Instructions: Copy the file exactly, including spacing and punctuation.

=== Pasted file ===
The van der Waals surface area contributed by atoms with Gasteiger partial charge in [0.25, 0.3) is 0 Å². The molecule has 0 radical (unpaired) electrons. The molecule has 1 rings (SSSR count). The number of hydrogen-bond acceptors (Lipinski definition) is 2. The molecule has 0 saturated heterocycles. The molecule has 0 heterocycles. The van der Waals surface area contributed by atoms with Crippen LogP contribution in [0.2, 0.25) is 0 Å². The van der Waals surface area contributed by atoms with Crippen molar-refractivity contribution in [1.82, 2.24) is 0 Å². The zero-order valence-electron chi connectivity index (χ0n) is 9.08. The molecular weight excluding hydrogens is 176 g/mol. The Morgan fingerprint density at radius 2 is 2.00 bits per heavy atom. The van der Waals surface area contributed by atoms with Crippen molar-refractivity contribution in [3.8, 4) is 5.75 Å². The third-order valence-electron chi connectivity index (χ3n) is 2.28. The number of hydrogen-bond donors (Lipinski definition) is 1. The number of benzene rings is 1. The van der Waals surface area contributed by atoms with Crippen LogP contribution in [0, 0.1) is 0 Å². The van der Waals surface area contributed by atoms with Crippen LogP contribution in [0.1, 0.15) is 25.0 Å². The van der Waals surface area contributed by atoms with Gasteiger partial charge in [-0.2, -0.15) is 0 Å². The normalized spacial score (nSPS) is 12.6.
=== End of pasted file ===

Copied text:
The van der Waals surface area contributed by atoms with Gasteiger partial charge in [0.25, 0.3) is 0 Å². The molecule has 0 radical (unpaired) electrons. The molecule has 1 rings (SSSR count). The number of hydrogen-bond acceptors (Lipinski definition) is 2. The molecule has 0 saturated heterocycles. The molecule has 0 heterocycles. The van der Waals surface area contributed by atoms with Crippen LogP contribution in [0.2, 0.25) is 0 Å². The van der Waals surface area contributed by atoms with Crippen molar-refractivity contribution in [1.82, 2.24) is 0 Å². The zero-order valence-electron chi connectivity index (χ0n) is 9.08. The molecular weight excluding hydrogens is 176 g/mol. The Morgan fingerprint density at radius 2 is 2.00 bits per heavy atom. The van der Waals surface area contributed by atoms with Crippen molar-refractivity contribution in [3.8, 4) is 5.75 Å². The third-order valence-electron chi connectivity index (χ3n) is 2.28. The number of hydrogen-bond donors (Lipinski definition) is 1. The number of benzene rings is 1. The van der Waals surface area contributed by atoms with Crippen LogP contribution in [0, 0.1) is 0 Å². The van der Waals surface area contributed by atoms with Crippen LogP contribution in [0.1, 0.15) is 25.0 Å². The van der Waals surface area contributed by atoms with Gasteiger partial charge in [-0.2, -0.15) is 0 Å². The normalized spacial score (nSPS) is 12.6.